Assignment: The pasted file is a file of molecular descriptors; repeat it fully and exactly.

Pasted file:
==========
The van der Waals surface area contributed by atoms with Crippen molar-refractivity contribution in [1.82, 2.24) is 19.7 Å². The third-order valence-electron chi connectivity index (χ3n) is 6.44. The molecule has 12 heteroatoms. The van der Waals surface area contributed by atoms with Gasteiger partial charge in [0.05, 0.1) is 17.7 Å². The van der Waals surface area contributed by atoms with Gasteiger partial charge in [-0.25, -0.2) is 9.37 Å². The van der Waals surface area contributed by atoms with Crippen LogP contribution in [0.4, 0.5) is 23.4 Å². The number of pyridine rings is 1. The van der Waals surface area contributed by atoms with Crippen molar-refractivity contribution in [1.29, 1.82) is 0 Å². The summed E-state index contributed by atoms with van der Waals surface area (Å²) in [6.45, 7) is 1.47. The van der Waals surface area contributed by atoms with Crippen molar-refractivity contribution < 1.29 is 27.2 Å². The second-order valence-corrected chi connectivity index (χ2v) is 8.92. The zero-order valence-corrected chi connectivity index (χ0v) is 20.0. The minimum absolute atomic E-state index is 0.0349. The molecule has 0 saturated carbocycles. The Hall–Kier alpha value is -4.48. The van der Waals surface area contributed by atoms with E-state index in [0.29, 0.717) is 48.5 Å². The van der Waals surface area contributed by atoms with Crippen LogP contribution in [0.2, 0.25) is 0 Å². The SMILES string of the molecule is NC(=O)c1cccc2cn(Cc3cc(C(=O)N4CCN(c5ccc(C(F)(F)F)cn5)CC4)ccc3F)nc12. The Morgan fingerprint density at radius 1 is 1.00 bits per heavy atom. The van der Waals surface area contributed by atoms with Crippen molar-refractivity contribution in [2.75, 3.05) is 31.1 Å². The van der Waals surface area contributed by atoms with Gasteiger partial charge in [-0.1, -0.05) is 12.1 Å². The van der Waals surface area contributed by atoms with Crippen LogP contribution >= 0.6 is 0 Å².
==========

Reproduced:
The van der Waals surface area contributed by atoms with Crippen molar-refractivity contribution in [1.82, 2.24) is 19.7 Å². The third-order valence-electron chi connectivity index (χ3n) is 6.44. The molecule has 12 heteroatoms. The van der Waals surface area contributed by atoms with Gasteiger partial charge in [0.05, 0.1) is 17.7 Å². The van der Waals surface area contributed by atoms with Gasteiger partial charge in [-0.25, -0.2) is 9.37 Å². The van der Waals surface area contributed by atoms with Crippen LogP contribution in [0.4, 0.5) is 23.4 Å². The number of pyridine rings is 1. The van der Waals surface area contributed by atoms with Crippen molar-refractivity contribution in [1.29, 1.82) is 0 Å². The summed E-state index contributed by atoms with van der Waals surface area (Å²) in [6.45, 7) is 1.47. The van der Waals surface area contributed by atoms with Crippen molar-refractivity contribution < 1.29 is 27.2 Å². The second-order valence-corrected chi connectivity index (χ2v) is 8.92. The zero-order valence-corrected chi connectivity index (χ0v) is 20.0. The minimum absolute atomic E-state index is 0.0349. The molecule has 0 saturated carbocycles. The Hall–Kier alpha value is -4.48. The van der Waals surface area contributed by atoms with E-state index in [0.29, 0.717) is 48.5 Å². The van der Waals surface area contributed by atoms with Crippen LogP contribution in [0.2, 0.25) is 0 Å². The SMILES string of the molecule is NC(=O)c1cccc2cn(Cc3cc(C(=O)N4CCN(c5ccc(C(F)(F)F)cn5)CC4)ccc3F)nc12. The Morgan fingerprint density at radius 1 is 1.00 bits per heavy atom. The van der Waals surface area contributed by atoms with Crippen molar-refractivity contribution in [2.75, 3.05) is 31.1 Å². The van der Waals surface area contributed by atoms with Gasteiger partial charge in [-0.1, -0.05) is 12.1 Å². The van der Waals surface area contributed by atoms with Crippen LogP contribution >= 0.6 is 0 Å².